It’s hard not to love this one—just like an indulgent grandpa.

WHEN A GRANDPA SAYS "I LOVE YOU"

 “When a Grandpa says ‘I love you,’ / he doesn’t always say it / in the regular way. / That would be just a little too…regular.”

Wood and Bell’s follow-up to When a Dad Says “I Love You” (2013) features anthropomorphic grandpa-kid pairs of animals demonstrating all the various unregular ways grandpas can say “I love you.” They might try to teach you to wink, though it usually only results in a blink. They might repeatedly teach you to tie your shoes. He might say it “by buying you / a double-scoop ice-cream cone / on a hot summer day. / And then by helping you eat it / if it melts too fast.” He might teach you to throw a special pitch or pretend to love your tea at a tea party. He might teach you to play old-fashioned games like checkers or try to learn a newfangled game on the computer. “But most of all, a grandpa says / ‘I love you’ just by being… // Your grandpa!” This appealing—but free of saccharine—exploration of that special intergenerational relationship would be great for Grandparents Day or just an “I love you” storytime. Bell’s softly smudgy, crosshatched pencil illustrations show animal grandpas and kids in a bounty of recognizable, everyday situations.

It’s hard not to love this one—just like an indulgent grandpa. (Picture book. 3-7)

Pub Date: Aug. 5, 2014

ISBN: 978-0-689-81512-6

Page Count: 32

Publisher: Simon & Schuster

Review Posted Online: May 4, 2014

Kirkus Reviews Issue: May 15, 2014

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Plotless and pointless, the book clearly exists only because its celebrity author wrote it.

YOUR BABY'S FIRST WORD WILL BE DADA

A succession of animal dads do their best to teach their young to say “Dada” in this picture-book vehicle for Fallon.

A grumpy bull says, “DADA!”; his calf moos back. A sad-looking ram insists, “DADA!”; his lamb baas back. A duck, a bee, a dog, a rabbit, a cat, a mouse, a donkey, a pig, a frog, a rooster, and a horse all fail similarly, spread by spread. A final two-spread sequence finds all of the animals arrayed across the pages, dads on the verso and children on the recto. All the text prior to this point has been either iterations of “Dada” or animal sounds in dialogue bubbles; here, narrative text states, “Now everybody get in line, let’s say it together one more time….” Upon the turn of the page, the animal dads gaze round-eyed as their young across the gutter all cry, “DADA!” (except the duckling, who says, “quack”). Ordóñez's illustrations have a bland, digital look, compositions hardly varying with the characters, although the pastel-colored backgrounds change. The punch line fails from a design standpoint, as the sudden, single-bubble chorus of “DADA” appears to be emanating from background features rather than the baby animals’ mouths (only some of which, on close inspection, appear to be open). It also fails to be funny.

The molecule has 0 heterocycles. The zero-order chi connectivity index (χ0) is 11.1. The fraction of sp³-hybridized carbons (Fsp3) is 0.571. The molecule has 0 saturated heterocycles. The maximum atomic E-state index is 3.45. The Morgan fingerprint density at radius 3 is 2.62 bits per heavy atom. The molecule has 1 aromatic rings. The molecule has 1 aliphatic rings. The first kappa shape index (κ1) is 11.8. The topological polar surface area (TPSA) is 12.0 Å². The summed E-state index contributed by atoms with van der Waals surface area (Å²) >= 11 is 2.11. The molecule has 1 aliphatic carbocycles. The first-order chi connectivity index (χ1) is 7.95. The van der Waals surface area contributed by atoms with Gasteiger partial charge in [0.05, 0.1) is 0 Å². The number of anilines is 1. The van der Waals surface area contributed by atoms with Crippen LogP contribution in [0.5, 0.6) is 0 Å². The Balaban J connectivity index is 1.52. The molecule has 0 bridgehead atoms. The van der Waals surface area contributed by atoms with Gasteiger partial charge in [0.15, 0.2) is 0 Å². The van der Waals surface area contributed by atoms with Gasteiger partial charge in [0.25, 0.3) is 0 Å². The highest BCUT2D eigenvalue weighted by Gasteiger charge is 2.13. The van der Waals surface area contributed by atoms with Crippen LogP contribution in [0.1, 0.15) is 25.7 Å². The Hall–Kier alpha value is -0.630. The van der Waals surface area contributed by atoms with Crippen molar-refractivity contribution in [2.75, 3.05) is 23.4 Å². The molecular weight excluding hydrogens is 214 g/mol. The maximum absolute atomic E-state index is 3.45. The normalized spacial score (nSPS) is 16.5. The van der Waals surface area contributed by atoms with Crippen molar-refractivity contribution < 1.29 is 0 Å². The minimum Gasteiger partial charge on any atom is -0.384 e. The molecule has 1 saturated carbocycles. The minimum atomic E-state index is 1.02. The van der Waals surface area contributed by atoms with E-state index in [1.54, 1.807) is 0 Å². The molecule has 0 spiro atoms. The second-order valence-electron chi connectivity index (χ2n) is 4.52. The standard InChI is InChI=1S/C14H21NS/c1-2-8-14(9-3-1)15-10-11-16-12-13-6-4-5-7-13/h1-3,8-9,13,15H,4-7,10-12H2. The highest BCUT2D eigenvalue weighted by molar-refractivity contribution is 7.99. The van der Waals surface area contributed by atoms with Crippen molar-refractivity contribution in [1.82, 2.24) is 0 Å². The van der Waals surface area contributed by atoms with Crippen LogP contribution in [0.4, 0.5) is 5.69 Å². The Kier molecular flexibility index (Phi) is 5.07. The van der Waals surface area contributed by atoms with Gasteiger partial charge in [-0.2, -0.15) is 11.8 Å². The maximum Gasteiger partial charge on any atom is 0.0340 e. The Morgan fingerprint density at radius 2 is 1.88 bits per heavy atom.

Plotless and pointless, the book clearly exists only because its celebrity author wrote it. (Picture book. 3-5)

Pub Date: June 9, 2015

ISBN: 978-1-250-00934-0

Page Count: 32

Publisher: Feiwel & Friends

Review Posted Online: April 15, 2015

Kirkus Reviews Issue: May 1, 2015

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Hee haw.

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THE WONKY DONKEY

The print version of a knee-slapping cumulative ditty.

In the song, Smith meets a donkey on the road. It is three-legged, and so a “wonky donkey” that, on further examination, has but one eye and so is a “winky wonky donkey” with a taste for country music and therefore a “honky-tonky winky wonky donkey,” and so on to a final characterization as a “spunky hanky-panky cranky stinky-dinky lanky honky-tonky winky wonky donkey.” A free musical recording (of this version, anyway—the author’s website hints at an adults-only version of the song) is available from the publisher and elsewhere online. Even though the book has no included soundtrack, the sly, high-spirited, eye patch–sporting donkey that grins, winks, farts, and clumps its way through the song on a prosthetic metal hoof in Cowley’s informal watercolors supplies comical visual flourishes for the silly wordplay. Look for ready guffaws from young audiences, whether read or sung, though those attuned to disability stereotypes may find themselves wincing instead or as well.

Hee haw. (Picture book. 5-7)

Pub Date: May 1, 2010

ISBN: 978-0-545-26124-1

Page Count: 26

Publisher: Scholastic

Review Posted Online: Dec. 29, 2018

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